Tampa, FL (June 15, 2010) -- Parents are more likely to underestimate their preschool children's weight when pediatricians do not tell them their children are overweight or gaining weight too fast, a study by the University of South Florida and Johns Hopkins University reports.
The study, published online earlier this month in Clinical Pediatrics, suggests pediatricians should not hesitate to wield their influence in helping parents identify overweight children. These children are at risk of developing serious and costly health problems once reserved for adults, like Type II diabetes and heart disease.
"When it comes to younger children, pediatricians tend to shy away from discussing and making recommendations about weight," said lead author Raquel Hernandez, MD, MPH, assistant professor of pediatrics at USF Health.
"That's unfortunate, because even a child as young as 2 years old with a body mass index indicative of obesity is at high risk of becoming an obese adult," said Dr. Hernandez, who initiated the study while she was a fellow in general academic pediatrics at Johns Hopkins. "As much as we'd like to think that chubby, smiling toddler will outgrow the excess weight, it's just not likely to happen with today's overabundance of food and societal influences toward heavier size."
The American Academy of Pediatrics recommends using body mass index (BMI), an indicator of body fatness calculated from height and weight, to screen for overweight and obesity in children, beginning at age 2.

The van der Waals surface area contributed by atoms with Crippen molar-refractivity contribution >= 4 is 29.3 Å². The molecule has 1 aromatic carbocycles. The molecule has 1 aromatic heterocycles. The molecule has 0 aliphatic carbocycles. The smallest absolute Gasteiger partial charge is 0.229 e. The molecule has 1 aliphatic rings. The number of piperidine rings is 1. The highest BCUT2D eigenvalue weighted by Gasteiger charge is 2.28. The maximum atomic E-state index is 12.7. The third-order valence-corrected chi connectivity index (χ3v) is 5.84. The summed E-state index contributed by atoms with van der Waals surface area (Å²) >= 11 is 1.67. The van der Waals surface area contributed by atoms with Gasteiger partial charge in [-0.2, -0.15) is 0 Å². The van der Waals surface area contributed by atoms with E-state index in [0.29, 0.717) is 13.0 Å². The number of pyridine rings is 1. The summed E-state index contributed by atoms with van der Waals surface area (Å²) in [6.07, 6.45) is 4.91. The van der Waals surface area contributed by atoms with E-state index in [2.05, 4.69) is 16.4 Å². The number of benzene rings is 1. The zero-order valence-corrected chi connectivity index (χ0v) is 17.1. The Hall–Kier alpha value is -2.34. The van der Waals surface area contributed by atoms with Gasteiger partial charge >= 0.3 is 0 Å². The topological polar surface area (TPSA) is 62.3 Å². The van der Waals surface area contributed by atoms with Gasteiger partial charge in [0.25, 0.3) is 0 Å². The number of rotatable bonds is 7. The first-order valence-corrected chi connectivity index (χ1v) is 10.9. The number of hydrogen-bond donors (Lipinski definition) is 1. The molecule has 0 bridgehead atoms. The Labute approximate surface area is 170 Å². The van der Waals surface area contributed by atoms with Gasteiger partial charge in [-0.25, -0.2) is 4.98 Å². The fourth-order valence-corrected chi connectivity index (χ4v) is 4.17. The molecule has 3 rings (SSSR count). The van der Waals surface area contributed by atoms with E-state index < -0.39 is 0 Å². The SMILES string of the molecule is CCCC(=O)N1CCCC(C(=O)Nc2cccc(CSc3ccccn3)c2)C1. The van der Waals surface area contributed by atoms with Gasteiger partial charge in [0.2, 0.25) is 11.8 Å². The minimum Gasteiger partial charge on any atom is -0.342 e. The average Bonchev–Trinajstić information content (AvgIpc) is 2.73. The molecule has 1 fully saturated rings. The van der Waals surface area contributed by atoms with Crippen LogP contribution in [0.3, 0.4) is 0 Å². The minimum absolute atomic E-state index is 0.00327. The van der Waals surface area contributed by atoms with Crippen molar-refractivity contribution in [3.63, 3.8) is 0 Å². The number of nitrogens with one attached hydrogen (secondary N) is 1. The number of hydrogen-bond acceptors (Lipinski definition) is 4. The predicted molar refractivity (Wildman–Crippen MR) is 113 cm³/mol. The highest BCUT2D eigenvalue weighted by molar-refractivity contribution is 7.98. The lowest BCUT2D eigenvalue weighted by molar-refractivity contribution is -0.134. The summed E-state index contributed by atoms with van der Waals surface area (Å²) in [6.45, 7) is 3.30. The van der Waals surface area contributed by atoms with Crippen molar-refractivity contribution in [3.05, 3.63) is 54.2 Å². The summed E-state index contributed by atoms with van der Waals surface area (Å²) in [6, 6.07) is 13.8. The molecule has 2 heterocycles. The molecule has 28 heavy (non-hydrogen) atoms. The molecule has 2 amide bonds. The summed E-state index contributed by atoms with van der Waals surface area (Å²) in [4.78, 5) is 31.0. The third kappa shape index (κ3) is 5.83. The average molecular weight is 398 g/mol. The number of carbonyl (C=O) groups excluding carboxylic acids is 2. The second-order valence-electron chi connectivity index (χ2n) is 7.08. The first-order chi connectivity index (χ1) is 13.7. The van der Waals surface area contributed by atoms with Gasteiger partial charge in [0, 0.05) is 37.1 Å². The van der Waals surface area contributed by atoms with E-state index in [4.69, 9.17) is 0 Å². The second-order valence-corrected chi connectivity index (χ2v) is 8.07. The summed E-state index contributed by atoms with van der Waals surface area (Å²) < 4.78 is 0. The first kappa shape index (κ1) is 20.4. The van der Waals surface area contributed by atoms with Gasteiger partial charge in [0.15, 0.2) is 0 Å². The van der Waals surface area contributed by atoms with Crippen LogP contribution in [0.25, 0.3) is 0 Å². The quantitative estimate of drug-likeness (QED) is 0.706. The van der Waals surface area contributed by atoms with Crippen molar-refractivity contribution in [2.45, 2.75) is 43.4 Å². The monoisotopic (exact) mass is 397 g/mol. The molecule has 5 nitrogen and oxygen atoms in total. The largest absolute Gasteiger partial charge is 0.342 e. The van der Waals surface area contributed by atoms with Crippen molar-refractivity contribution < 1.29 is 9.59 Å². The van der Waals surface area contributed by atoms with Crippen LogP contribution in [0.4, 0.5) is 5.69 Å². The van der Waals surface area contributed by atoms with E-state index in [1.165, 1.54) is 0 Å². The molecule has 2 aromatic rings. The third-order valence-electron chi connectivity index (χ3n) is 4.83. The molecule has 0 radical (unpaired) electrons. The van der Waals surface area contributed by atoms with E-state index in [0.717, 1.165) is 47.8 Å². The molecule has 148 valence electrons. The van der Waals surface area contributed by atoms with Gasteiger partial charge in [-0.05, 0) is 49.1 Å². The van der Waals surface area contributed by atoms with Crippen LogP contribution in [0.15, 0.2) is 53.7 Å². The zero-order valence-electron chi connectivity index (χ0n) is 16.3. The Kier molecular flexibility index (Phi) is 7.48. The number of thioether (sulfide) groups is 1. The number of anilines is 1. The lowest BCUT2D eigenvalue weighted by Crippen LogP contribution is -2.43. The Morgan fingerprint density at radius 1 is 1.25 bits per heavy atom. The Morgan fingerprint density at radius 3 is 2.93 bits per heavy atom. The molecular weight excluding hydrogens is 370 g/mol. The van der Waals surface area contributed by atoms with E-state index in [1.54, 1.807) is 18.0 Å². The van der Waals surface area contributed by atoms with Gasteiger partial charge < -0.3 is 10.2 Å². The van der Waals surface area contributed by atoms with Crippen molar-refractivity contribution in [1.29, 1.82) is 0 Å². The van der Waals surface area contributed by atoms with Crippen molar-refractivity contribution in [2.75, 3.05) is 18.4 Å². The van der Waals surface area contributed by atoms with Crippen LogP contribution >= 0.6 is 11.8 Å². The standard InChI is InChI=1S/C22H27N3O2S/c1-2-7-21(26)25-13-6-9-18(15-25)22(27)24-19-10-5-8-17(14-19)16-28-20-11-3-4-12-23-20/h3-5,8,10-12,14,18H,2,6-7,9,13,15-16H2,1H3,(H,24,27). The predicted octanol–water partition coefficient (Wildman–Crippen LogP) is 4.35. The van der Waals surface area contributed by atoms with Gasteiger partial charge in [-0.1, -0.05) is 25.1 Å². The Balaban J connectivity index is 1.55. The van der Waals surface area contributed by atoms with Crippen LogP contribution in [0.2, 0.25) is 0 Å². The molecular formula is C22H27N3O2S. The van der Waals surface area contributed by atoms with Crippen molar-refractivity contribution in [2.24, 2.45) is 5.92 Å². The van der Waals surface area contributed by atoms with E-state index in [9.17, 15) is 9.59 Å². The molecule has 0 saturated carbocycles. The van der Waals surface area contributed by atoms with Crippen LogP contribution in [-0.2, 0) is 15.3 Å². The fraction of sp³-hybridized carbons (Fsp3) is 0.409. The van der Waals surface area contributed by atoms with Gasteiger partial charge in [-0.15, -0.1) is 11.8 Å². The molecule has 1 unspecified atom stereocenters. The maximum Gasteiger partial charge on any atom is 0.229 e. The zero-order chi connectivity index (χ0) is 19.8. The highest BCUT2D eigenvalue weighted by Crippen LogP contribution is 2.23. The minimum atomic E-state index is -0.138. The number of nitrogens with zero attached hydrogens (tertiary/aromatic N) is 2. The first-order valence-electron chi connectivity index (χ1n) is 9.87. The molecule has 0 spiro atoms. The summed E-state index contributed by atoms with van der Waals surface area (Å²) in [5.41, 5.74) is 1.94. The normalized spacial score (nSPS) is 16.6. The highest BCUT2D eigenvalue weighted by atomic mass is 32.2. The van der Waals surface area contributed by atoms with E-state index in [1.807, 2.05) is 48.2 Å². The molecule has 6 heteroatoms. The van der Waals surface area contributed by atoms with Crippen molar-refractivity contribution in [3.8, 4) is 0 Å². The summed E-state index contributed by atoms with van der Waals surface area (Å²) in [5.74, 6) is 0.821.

Children are considered overweight if they fall in the 85th to 94th percentiles of the BMI growth charts, and deemed obese if they are in the 95th percentile or higher.
This USF-Johns Hopkins study was the first to look at parents' perception of an ideal or healthy-weigh image in preschoolers children ages 2 to 5. From July 2008 to April 2009, the researchers interviewed 150 parents of preschoolers during well-child visits to an academic-based clinic. Among their findings:
Dr. Hernandez said physicians may hesitate to bring up a young child's weight because they don't want to risk offending the parent. Adding to their reluctance may be the lack of specific clinical testing recommendations (blood sugar, cholesterol, etc.) and practical lifestyle guidelines for overweight and obese children ages 2 to 5, she said. "As a pediatrician, you may ask yourself. 'Do I really want to get into talking about a child's weight with the parent who hasn't asked about it, and if I do, what do I have to offer?'"
Yet, the advice of pediatricians matters more than they may think. Parents in the study overwhelmingly reported that they would value a pediatrician's advice about a child's weight problem over that of family members or friends.
Pediatricians have an important opportunity to make a difference in preventing obesity by intervening early, Dr. Hernandez said, before children's nutritional and exercise habits are set and when it's easier for them to lose weight.
"Weight is part of early childhood growth and development that should be on a parent's radar screen," Dr. Hernandez said. "Even when it's an uncomfortable subject, pediatricians need to raise the issues of long-term health risk, nutrition and behavioral changes with parents whose children are overweight or obese because clearly they will listen to us."
|Contact: Anne DeLotto Baier|
University of South Florida (USF Health)